Who Was Walt Disney?

It all started with a mouse.

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A self-made entrepreneur and one of the most influential entertainment figures of the 20th century, Walt Disney rose from obscurity to create some of the world's most popular cartoon characters and eventually forged a multi-billion empire that endures to this day.

Early Life

Disney was born on Dec. 5, 1901 in Chicago, Ill., to his schoolteacher mother, Flora, and father, Elias, a former gold seeker turned preacher.

The family moved around Missouri, settling in Kansas City for a time, before returning to Chicago when Disney was a teenager. During World War I, he dropped out of high school and tried to enlist in the army, but was rejected due to his age. Instead, he joined the Red Cross and drove an ambulance in France.

After the war, Disney returned to Kansas City, where he found work at the Pesmen-Rubin Art Studio and made the fortuitous acquaintance of cartoonist, Ub Iwerks. Little did either know that they were about to become lifelong friends and business partners.

Disney and Iwerks formed an animation studio called Laugh-O-Gram Films, which produced the somewhat successful Alice Comedies series, though the company spent its short life struggling to survive. They went on to form the Disney Brothers Cartoon Studios in Los Angeles, where they made the Oswald the Lucky Rabbit series, which was nearly a failure before it was even shown.

But after revamping the character with Trolley Troubles (1927), Oswald became immensely popular and led to the creation of Disney's most enduring character.

A Mouse Is Born

While many think that Mickey Mouse was introduced in Steamboat Willie (1928), the troublemaking mouse made his first appearance in Plane Crazy (1928) and The Gallopin' Gaucho (1928).

Both animated shorts had difficulty finding an audience, but with Steamboat Willie, Mickey–originally named Mortimer Mouse–was properly introduced to the world.

The success of Mickey Mouse allowed Disney and Iwerks to introduce other iconic animated characters like Minnie Mouse, Goofy, and Donald Duck. Disney's adeptness with animation and business allowed him to quickly forge a studio stocked with top animators and the latest technology. In 1932, Disney won an Honorary Oscar for Mickey Mouse. He also began branching out beyond the Mouse universe to make The Three Little Pigs (1933), The Tortoise and the Hare (1934), and The Old Mill (1937).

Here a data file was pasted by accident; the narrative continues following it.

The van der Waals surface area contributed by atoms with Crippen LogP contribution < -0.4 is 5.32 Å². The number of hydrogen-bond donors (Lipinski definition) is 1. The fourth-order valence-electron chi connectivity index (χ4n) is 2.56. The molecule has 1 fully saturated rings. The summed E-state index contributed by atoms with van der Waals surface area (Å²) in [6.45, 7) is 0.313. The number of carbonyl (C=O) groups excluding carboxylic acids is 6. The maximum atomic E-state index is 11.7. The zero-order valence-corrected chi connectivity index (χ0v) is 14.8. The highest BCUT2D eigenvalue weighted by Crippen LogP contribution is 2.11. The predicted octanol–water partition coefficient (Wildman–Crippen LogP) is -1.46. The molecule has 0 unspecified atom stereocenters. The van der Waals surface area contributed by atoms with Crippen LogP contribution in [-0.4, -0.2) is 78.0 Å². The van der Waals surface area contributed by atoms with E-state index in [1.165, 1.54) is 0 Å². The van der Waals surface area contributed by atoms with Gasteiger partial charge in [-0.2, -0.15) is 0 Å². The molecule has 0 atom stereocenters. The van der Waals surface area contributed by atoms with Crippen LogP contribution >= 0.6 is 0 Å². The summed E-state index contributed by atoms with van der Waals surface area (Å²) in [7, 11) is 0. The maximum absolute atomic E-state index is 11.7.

The Golden Age of Animation

Despite being criticized for wanting to make a feature-length animated film, Disney proved the critics wrong with Snow White and the Seven Dwarfs (1937), an animated classic that was a commercial hit and set the standard for animated features. The film also allowed Disney to move his studio to Burbank, where it became the Walt Disney Studios.

From there, Disney made one classic animated movie after another in quick succession: Pinocchio (1940), Fantasia (1940), Dumbo (1941), and Bambi (1942). Disney's output slowed during World War II and it would be another eight years after Bambi that he would make another classic, Cinderella (1950).

He earned considerable criticism for his adaptation of Lewis Carroll's Alice in Wonderland (1951), a film that marked the beginning of the end of Disney's golden age.

The Empire Expands

Meanwhile, Disney suffered critical setbacks with Peter Pan (1953), Lady and the Tramp (1955), and Sleeping Beauty (1956), though all became popular with audiences in ensuing decades. Never satisfied with resting on his laurels, Disney sought to expand his reach into live action, television, and even theme parks. His first live action movie, Treasure Island (1950), is a classic and he took a personal interest of his ABC series, Disneyland, which he hosted. The popular variety show The Mickey Mouse Club (1955-59) made Annette Funicello a star and introduced the word Mousketeer to the lexicon.

Disney's greatest achievement at this time was, of course, the creation of the Disneyland theme park, which broke ground in the late 1940s and opened in 1955 to great fanfare.

Though it initially only featured 20 attractions, the Happiest Place on Earth drew large crowds.

Of course, Disney continued making animated movies like One Hundred and One Dalmatians (1961) and The Sword and the Stone (1964), though both failed to reach the artistic heights achieved during the 1930s. He fared better with live action movies like Swiss Family Robinson (1960), The Parent Trap (1961), featuring Maureen O'Hara and Brian Keith, and the musical Mary Poppins (1964), which earned star Julie Andrews the Academy Award for Best Actress.

His Final Years

Disney continued to expand his empire right up until his last days. In 1964, he began designing Walt Disney World in Orland, Fla., which at the time was the largest theme park ever created. He also envisioned the creation of the futuristic EPCOT Center, but was unable to see the project through to completion.

In 1966, Disney was diagnosed with lung cancer and died on December 15 due to complications. He was 65 years old. The following year saw the release of the last movies he had direct involvement in: The Jungle Book (1967), Winnie the Pooh and the Blustery Day (1967), and The Happiest Millionaire (1967). Disney's brother, Roy, took over the construction of Walt Disney Word, which opened in 1971.

Disney's legacy only grew after his death, while his media and theme park empire expanded to a size not even Disney himself could envision. So pervasive was Disney on culture that some began to resent its influence and dub it the Evil Empire due to crass commercialism and pursuit of profits at all costs.